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LP-A candidates debate $19.5M school bond issue

LAKE PARK - The shape of Lake Park-Audubon schools is on top of residents' minds this election season.

Community members packed the Lake Park High School theater for a Wednesday school board candidate debate, and organizers from the Lakes Area League of Women Voters scrambled to fit extra chairs in front of the stage. Then, the seven candidates promptly tackled the district's divisive facilities issue - long before the moderator started lobbing a battery of questions about it.

Besides filling three seats up for grabs this November, voters here will weigh in on a school building bond for the fifth time in roughly three years. The school district is asking for about $19.5 million to fund the construction of a new high school in Lake Park and pressing renovations at the Audubon elementary.

District officials have argued the proposal will address a laundry list of concerns about the aging schools, from lead in the high school water to outdated ventilation, and let the district save up on mounting maintenance bills. They point out the latest plan shaves off $6 million from one voters narrowly defeated in December. Bond opponents argue the project is still too extravagant for the small school district, especially in these lean economic times.

The school board candidates wasted no time in broaching the issue. It cropped up in answers to questions on anything from the board's role to extracurricular activities. Candidates dwelled on it in answers to several questions on the issue. A parent, for instance, asked why she shouldn't enroll her kindergartner in a different district if the referendum fails again.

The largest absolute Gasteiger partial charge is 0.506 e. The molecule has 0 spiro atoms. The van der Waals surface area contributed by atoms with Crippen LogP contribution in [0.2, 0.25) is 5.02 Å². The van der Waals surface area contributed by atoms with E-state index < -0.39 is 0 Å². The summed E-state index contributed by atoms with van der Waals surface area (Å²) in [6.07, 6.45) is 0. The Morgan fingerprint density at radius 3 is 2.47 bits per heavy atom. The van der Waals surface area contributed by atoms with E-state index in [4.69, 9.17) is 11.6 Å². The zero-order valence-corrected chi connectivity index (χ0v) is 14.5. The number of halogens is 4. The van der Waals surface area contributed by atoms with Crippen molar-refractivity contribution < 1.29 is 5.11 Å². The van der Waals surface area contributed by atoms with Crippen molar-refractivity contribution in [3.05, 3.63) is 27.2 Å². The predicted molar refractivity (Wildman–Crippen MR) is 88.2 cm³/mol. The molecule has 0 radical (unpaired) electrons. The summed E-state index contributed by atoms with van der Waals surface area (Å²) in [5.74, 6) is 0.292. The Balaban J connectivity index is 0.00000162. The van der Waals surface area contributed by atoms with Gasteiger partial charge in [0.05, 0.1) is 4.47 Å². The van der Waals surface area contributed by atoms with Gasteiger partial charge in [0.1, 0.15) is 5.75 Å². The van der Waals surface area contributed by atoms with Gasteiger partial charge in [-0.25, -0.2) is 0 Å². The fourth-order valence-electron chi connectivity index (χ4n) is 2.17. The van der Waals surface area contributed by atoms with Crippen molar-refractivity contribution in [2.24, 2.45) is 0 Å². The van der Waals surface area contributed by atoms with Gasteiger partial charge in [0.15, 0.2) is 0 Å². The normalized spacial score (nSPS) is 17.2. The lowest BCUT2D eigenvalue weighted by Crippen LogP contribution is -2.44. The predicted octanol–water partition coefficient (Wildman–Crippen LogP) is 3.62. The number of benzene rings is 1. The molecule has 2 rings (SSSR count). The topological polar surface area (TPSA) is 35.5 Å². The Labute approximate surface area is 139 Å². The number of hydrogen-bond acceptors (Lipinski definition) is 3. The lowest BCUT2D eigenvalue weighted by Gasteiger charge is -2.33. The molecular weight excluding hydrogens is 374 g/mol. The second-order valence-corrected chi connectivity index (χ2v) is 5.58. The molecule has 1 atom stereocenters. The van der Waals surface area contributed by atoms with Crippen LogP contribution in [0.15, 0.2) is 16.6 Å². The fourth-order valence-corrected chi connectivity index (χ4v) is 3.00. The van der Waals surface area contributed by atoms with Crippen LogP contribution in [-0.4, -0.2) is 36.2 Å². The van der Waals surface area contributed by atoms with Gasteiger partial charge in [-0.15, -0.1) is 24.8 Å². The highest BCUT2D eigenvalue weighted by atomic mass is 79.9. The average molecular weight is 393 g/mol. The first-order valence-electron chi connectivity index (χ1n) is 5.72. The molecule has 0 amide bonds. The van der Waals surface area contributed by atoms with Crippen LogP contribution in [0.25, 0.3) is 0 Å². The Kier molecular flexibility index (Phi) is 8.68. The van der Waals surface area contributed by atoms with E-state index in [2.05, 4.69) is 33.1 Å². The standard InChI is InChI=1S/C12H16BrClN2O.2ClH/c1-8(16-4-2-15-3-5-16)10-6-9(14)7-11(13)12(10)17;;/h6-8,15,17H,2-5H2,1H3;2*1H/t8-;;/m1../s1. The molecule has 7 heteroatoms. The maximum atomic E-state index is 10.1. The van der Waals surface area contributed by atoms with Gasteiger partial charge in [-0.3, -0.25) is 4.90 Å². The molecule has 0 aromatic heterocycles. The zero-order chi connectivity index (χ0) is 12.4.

Four contenders - Bryan Anderson, incumbent Dale Binde, Darrel Pederson and Carmen Walter - expressed support for the building project. George Kohn and Dan Hughes, a member of the so-called Cormorant Four, the most outspoken opposition to the bond, arguing alternately for repairs over new construction and for consolidation with neighboring districts.

Monica LaPoint, who has four children in the district, acknowledged the need to address the facility problems but wondered if there might be a cheaper solution the community could rally around.

Kohn and Hughes argued the community can't afford the project. They said the bond referendum is undermining the district's chances of renewing its operating levy, which expires next year.

"Brick and mortar does not teach children," Hughes said. "Teachers teach children."

Supporters of the project countered the aging facilities are eating up district resources, chasing students to neighboring districts and limiting educators.

"As a farmer and landowner, I don't want my taxes to go up, either, but sometimes it's necessary," said Anderson.

Added Binde, "If we don't do something for our building issue, we're holding the kids back."

The opponents were able to unite in touting teachers' hard work, the district's strong football program and the elementary's Minnesota School of Excellence award.

Readers can reach Forum reporter Mila Koumpilova at (701) 241-5529

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